(LOUISVILLE, October 15th, 2001, 5:30 p.m.) -- As the number of reported cases of anthrax continues to grow, it isn't a surprise that physicians around the country are studying up on the disease that hasn't been diagnosed for years.
Dermatologist Dr. Lafayette Owen has been treating skin disorders for years, and now, he and his staff are on the lookout for the cutaneous form of anthrax -- the kind formed from a cut on the skin.
Owen recently spent time making sure his staff is able to recognize the disease. "We just talked about what it looks like on the skin, under the microscope," Owen said, noting that its symptoms can cause anthrax to be misdiagnosed. "It looks like a boil, looks like staph, but it's not tender like a staph boil would be," Owen said.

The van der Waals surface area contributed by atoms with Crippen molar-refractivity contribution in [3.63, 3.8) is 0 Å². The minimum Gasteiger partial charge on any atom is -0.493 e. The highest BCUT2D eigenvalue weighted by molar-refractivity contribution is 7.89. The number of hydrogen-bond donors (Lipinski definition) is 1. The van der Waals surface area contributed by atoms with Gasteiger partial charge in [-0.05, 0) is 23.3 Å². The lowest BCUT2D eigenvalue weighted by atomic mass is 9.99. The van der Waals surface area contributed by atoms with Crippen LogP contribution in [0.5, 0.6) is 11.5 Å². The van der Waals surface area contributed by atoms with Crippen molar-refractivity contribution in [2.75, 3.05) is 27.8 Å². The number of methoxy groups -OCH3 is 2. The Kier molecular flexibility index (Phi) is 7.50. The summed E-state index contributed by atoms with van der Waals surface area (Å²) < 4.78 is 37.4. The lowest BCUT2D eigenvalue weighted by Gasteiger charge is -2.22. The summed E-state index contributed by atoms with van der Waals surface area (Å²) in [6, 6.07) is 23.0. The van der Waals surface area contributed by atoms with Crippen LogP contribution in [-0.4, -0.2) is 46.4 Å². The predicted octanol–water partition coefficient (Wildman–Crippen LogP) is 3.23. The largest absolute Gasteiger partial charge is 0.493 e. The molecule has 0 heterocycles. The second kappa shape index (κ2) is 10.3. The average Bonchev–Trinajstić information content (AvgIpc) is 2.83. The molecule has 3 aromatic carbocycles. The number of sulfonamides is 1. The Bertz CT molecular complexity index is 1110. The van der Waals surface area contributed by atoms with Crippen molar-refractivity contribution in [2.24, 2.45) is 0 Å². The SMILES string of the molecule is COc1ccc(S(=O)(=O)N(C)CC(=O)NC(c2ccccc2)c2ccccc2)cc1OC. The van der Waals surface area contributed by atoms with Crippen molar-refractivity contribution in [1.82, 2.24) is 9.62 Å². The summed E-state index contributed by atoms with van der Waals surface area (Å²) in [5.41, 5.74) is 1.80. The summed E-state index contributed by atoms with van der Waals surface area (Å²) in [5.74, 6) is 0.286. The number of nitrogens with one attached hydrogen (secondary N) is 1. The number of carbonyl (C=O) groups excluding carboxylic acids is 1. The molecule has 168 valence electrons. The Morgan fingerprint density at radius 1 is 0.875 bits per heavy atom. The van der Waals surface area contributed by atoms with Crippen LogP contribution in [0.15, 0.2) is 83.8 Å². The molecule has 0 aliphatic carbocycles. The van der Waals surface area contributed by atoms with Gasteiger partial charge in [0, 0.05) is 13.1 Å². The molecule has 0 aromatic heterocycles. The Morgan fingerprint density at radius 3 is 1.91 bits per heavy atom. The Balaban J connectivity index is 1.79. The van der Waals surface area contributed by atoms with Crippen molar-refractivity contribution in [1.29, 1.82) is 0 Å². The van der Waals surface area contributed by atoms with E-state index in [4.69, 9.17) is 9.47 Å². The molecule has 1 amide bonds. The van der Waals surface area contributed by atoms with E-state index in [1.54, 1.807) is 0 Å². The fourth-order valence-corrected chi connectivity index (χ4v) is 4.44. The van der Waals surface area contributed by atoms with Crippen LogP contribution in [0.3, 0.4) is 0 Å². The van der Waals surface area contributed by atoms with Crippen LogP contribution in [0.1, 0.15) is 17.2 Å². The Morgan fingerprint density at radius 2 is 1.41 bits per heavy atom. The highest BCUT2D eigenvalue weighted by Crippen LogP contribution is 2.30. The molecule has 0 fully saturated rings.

Dr. Owen hasn't treated anyone with anthrax yet, but making sure his staff has increased awareness of the disease is crucial at a time when the recent alarm over anthrax has Americans seeking treatment from a physician, even as a precautionary measure.
That's why Dr. Owen's office already has a plan in place to deal with a possible anthrax infection. "We would see if they were exposed, do they have any symptoms, we would see what kind of lesion they had."
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